Early demand for the iPhone 13 saw Apple regain second place in the global market for smartphones. However, in spite of fears of a reversal due to the chipset shortage, the Cupertino-based tech giant became the first company to be valued at $3 trillion on Monday (January 3).
The company's market capitalization, which had crossed $1 trillion dollars in August of 2018, doubled it two years later in 2020. Now, it took just 16 months for Apple to hit the $3 trillion mark, driven as it were by all-time high revenue numbers for the fourth quarter of 2021.
However, Apple cannot be officially designated as the first publicly-traded company with a $3 trillion valuation. According to (opens in new tab) TheVerge, this requires the market cap to be above that level when trading closes for the day. And this wasn't the case as stock values dipped marginally below on the day.
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Just in case you're wondering whether Apple is a lone ranger in the trillion-dollar club, that's not the case. This elite group has Amazon, Google's parent company Alphabet, Microsoft and Tesla already on board. Facebook's parent company Meta had breached the $1 trillion market cap in June but it's valuation has since dropped.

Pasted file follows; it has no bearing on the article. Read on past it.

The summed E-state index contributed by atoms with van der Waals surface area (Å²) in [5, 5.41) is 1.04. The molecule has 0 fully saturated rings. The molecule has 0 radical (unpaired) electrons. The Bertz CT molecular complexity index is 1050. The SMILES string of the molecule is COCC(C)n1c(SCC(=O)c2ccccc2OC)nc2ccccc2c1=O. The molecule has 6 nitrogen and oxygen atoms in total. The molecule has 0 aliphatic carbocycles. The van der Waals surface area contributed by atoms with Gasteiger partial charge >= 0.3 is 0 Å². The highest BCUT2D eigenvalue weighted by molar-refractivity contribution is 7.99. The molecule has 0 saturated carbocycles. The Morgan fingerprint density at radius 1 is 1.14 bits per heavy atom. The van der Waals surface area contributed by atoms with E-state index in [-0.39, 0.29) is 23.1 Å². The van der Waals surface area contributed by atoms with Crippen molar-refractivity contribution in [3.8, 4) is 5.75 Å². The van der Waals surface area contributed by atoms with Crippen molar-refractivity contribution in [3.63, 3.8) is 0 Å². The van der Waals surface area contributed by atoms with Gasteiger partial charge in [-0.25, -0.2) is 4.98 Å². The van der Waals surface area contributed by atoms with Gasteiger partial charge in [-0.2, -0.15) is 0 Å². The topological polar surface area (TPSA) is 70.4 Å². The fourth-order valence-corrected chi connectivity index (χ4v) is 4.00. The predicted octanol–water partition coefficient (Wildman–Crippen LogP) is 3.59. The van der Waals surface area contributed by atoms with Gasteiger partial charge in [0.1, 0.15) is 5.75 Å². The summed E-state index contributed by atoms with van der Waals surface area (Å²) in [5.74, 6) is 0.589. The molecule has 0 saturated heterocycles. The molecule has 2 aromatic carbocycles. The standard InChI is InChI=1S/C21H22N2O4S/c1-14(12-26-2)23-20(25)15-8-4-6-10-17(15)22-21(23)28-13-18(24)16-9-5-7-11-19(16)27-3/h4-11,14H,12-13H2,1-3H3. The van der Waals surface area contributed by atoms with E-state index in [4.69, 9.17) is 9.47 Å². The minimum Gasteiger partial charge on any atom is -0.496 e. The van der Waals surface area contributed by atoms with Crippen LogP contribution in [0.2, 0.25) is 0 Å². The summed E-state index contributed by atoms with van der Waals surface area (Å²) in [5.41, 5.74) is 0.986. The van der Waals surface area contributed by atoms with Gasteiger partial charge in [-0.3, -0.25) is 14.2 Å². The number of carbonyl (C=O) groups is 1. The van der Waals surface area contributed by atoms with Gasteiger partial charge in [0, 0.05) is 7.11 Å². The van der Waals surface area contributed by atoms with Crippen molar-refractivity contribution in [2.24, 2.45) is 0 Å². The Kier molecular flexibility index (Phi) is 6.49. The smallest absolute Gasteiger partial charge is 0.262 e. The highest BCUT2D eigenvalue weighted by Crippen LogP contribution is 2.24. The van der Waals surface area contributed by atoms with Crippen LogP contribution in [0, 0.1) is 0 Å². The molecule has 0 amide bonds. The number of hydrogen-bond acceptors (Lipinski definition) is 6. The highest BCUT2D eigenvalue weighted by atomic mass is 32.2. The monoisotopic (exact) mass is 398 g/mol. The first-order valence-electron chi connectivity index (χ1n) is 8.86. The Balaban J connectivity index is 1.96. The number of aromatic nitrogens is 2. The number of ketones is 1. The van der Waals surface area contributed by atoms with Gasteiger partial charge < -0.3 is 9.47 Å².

Without doubt, Apple's current spurt has come about in spite of the challenges that it faced on multiple fronts including delayed shipments, chipset shortages, issues around the contract manufacturer network. CEO Tim Cook had confirmed (opens in new tab) back in October that supply constraints had cost the company $6 billion. In fact, it had even confirmed of things getting worse in the December quarter.
October numbers shared by market research firm Canalys had put Apple's market share in the smartphone market at 15% (up from 12% year-on-year), while that of Xiaomi had remained static at 14% with long-term leader Samsung also witnessing minimal change in terms of its 23% market share.
The company, which had launched a slew of products including the iPhone 13 and iPhone 13 Pro, the new iPad Mini, the Apple Watch Series 7 and the third generation AirPods, grew year-on-year revenues by 29%. It had touched $83.4 billion in the last quarter of its financial year, which was marginally below market expectations.
Though the latest iPhones arrived in the market quite late in the quarter, the iPhone business itself continued its momentum and grew by 47 per cent year-on-year while in the case of the iPad, it was a 21% growth.
Whether Apple manages to hold on to the $3 million market cap would become clear when the company announces its quarterly results some time later in January.
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